Nordstrom has decided to stay downtown at the Crossroads Plaza mall.
Blake Nordstrom, president of Nordstrom Inc., announced Friday morning that the upscale retailer had been so wowed by recent proposals from The Church of Jesus Christ of Latter-day Saints' project developer, Taubman Centers, that it decided to remain at Crossroads.
"We love what we see," Nordstrom said of Taubman's plan. "It's innovative. It's fresh. It's a Salt Lake project. It's an urban project. It's not a suburban mall.
"It takes a lot of elements and brings them together in a way that this community can support and be proud of. It's not a New York or Chicago or Seattle thing. It's Salt Lake."
Nordstrom's current Main Street store will remain open throughout the redevelopment process, Blake Nordstrom said. The new store is expected to be about 124,000 square feet on two levels, with tentative plans to open in the spring or fall of 2007. The new store will be located "somewhere on the Crossroads Plaza block," Nordstrom said, but did not specify where.
Blake Nordstrom declined to discuss what, if any, incentives were offered by the LDS Church. Nor did he discuss what many are anxiously awaiting actual project specs, which have yet to be released by Taubman or the church. Nordstrom did say that he "loves" what he's seen so far and that Taubman's proposals have improved dramatically "in the last few months."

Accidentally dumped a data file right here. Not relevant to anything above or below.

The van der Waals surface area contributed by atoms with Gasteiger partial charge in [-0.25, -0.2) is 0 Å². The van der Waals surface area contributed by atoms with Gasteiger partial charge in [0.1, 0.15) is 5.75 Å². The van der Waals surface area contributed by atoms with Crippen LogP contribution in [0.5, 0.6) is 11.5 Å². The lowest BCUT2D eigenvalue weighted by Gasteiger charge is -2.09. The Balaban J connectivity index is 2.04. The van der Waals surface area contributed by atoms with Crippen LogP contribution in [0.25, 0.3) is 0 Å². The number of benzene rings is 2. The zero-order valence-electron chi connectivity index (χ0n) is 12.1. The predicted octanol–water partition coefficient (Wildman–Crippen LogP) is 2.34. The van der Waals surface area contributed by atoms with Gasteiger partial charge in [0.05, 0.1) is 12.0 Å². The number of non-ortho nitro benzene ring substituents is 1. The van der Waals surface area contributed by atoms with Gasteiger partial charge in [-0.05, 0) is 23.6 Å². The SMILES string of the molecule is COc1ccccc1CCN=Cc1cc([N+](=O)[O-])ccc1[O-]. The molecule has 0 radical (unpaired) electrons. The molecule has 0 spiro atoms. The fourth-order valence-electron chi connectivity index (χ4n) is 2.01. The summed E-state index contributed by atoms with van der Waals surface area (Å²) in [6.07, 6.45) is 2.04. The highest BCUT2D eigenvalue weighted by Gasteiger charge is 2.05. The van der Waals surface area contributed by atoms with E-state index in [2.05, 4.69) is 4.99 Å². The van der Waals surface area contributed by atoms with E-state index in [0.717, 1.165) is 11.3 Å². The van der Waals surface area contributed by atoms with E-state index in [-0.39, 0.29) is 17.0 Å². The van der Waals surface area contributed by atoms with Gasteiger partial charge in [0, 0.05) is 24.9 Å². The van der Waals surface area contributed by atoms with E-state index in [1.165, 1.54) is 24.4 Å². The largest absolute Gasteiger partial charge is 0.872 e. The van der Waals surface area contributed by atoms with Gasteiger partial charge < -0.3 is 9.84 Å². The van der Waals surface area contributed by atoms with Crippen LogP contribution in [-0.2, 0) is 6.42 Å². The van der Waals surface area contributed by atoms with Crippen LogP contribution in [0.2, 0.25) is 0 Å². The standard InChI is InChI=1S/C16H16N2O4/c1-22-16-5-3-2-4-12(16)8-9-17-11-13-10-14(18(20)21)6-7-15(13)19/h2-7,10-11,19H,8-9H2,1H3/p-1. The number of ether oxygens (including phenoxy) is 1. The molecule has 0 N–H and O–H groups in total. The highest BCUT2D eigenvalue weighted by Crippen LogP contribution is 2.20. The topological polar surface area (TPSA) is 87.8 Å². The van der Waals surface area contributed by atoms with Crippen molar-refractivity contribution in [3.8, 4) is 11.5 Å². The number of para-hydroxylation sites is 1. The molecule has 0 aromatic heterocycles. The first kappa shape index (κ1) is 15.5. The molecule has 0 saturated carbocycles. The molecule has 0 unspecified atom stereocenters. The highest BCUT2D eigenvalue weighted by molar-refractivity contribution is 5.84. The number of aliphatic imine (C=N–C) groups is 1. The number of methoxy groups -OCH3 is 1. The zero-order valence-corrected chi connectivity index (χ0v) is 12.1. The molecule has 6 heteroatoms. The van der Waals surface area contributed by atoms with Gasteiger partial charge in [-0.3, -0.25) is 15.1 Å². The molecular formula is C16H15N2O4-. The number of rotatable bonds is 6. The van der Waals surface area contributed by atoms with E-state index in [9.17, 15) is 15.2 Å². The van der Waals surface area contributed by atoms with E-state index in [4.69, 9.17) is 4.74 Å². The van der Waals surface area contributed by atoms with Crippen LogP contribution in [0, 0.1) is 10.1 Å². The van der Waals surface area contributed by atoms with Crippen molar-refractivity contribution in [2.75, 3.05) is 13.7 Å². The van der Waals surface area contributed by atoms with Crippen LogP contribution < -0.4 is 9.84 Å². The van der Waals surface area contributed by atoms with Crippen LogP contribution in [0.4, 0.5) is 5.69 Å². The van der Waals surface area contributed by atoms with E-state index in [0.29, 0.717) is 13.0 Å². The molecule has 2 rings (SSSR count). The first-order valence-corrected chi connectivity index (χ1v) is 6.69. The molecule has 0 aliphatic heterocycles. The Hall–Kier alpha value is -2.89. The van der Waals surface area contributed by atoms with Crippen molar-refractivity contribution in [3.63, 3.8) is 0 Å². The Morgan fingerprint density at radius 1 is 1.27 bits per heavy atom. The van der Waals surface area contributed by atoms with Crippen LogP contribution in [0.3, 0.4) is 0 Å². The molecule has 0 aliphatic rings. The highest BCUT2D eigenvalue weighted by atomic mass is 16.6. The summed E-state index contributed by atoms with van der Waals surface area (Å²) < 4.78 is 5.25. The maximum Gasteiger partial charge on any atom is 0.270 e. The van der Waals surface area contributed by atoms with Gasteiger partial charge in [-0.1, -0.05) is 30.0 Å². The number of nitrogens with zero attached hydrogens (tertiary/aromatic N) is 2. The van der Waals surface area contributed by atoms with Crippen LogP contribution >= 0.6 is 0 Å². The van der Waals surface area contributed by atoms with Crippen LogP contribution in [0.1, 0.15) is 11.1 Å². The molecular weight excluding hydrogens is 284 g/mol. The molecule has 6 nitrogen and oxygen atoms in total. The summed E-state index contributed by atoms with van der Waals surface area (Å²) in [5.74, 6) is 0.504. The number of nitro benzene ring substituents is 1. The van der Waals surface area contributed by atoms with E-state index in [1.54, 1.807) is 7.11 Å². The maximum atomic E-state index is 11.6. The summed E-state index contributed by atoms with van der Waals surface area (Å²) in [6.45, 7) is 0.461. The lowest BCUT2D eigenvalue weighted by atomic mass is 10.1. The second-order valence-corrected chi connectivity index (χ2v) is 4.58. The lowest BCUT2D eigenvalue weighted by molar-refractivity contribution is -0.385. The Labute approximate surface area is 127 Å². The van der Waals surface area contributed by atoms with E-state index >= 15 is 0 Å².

"Taubman has been the key. The church deserves tremendous credit for their support, their resources, their commitment to seeing this downtown and this area be the best it can be," Nordstrom said. "They partnered with Taubman and literally gave them the green light to do what was necessary to build a first-class project and address the many concerns and opportunities that we and many other businesses had the mix of tenants, the parking issues, a number of elements that were making it difficult to do business here. This plan they put together far exceeds any expectations that we had."
Friday's announcement was a sea change for the retailer, which had consistently argued that Crossroads was no longer a good fit. The facility had become "tired," Nordstrom had said. Parking was insufficient. The tenant mix was unacceptable.